Gaining an insight on Hammer Clause is a prerequisite while availing of a Directors and Officers Liability Insurance policy. In order to know the impact of the hammer clause, one has to assess the financial repercussions of this clause on the claim settlement amount of such a policy.
This clause provides the power to the insurer to reduce their limit of liability. A settlement amount is proposed by the insurer, out of good faith, in order to settle a claim by an out-of-court settlement and to avoid court proceedings. In case the insured does not accept this settlement amount, this clause puts a stipulation on claim payments. There are various restrictions and conditions such as caps on the amount of money an insurer is liable to pay or exclusion of defence cost being imposed on settling claims under the hammer clause, if the insured does not accept the proposal of the insurer.
For example: If the insurance company has recommended an amount of Rs.50 lacs as a settlement amount, but the insured refuses to settle a case. After court proceedings, if the actual cost is Rs.55 lacs, then under the hammer clause, an insurance company is liable to pay only Rs. 50 lacs. This is because initially the insured has refuted the proposed settlement amount provided by the insured in good faith. The logic is that the insured, out of hubris, did not accept the recommended settlement amount, hence later on he has to bear the financial consequences of court proceedings.
So if you are purchasing a D&O liability policy, it is always advisable not to have a “Hammer Clause” in your policy even if the cost of insurance is thereby increased. Since this clause will put restrictions or a capping on the claim settlement amount. At the worst case of a harsh hammer clause, it also negates the defence cost, it will only provide the settlement cost amount.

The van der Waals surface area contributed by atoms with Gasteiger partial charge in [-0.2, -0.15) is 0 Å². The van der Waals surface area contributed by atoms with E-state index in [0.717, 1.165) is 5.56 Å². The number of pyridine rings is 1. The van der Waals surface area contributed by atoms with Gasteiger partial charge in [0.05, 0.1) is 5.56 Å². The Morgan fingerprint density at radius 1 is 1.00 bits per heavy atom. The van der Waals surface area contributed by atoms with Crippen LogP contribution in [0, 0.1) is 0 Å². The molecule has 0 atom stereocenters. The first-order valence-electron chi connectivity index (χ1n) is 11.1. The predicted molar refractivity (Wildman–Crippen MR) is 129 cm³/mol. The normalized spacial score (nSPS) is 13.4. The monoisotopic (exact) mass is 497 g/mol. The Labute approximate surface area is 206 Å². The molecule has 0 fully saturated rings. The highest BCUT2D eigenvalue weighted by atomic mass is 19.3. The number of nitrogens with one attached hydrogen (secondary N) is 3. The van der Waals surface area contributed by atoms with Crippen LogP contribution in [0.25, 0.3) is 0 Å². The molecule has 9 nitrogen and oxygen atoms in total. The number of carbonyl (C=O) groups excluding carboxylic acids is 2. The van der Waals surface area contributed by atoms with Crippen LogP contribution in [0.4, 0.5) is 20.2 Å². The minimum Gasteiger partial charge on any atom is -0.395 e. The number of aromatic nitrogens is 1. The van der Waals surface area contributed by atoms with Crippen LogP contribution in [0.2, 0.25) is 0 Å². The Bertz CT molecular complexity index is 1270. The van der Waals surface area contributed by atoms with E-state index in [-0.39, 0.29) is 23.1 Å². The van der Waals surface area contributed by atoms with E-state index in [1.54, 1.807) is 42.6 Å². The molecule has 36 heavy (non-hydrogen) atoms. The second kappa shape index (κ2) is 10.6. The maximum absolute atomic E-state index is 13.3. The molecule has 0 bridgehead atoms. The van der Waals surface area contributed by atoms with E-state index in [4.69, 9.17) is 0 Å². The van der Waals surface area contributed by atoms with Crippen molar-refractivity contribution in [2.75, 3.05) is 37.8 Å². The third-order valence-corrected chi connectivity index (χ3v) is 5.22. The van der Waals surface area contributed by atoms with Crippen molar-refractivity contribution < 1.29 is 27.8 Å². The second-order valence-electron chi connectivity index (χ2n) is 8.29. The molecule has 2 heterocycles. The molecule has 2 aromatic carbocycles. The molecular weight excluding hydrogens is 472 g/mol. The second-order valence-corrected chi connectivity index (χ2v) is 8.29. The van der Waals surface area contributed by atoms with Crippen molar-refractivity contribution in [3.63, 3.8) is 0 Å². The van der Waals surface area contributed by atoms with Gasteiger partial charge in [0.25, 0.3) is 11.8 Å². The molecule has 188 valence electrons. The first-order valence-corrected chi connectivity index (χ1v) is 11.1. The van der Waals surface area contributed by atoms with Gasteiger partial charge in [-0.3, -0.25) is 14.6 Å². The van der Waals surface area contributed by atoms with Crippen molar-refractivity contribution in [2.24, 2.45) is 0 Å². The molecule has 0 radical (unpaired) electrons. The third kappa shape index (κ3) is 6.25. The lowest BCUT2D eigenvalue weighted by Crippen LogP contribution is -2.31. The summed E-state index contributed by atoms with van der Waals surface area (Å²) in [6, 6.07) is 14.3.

The other type of hammer clause is modified hammer clause which is quite liberal and takes on some percentage of defence cost and even some of the cost of the additional amount of settled claim say 50% or 70%.
Although “Hammer Clause” is considered a negative imposition on your policy, it helps to assess whether you need court proceedings or not since businesses are not well versed with litigation costs and procedures but insurance companies out of their expertise and experience hold a good amount of accountability in their computation of recommended settlement amount so one can avoid hefty litigation or defence cost and go for out-of-court settlement with the help of insurance company. Losing in court because of adverse judgement also damages the reputation of the company and invites financial crises. So it is always recommended to study the pros and cons of hammer clause before purchasing directors and officers (D&O) liability insurance.
Case of Hammer Clause:
Aditya Limited has availed Directors and Officers Liability Policy with “Hammer Clause”. One of their clients has filed a case against breach of contract and the insurance company has recommended a sum of Rs. 20 lacs but the company refuses to accept it and goes for court proceedings. So, in this case, the limit of liability is Rs. 20 Lacs and any additional cost will not be borne by the insurance company.
Hammer Clause is also known as “Consent to settle clause” and “ Blackmail Settlement clause”. This clause is a method or disguise to limit the liability of the insurer and protect the interest of the insurance company during a claim settlement.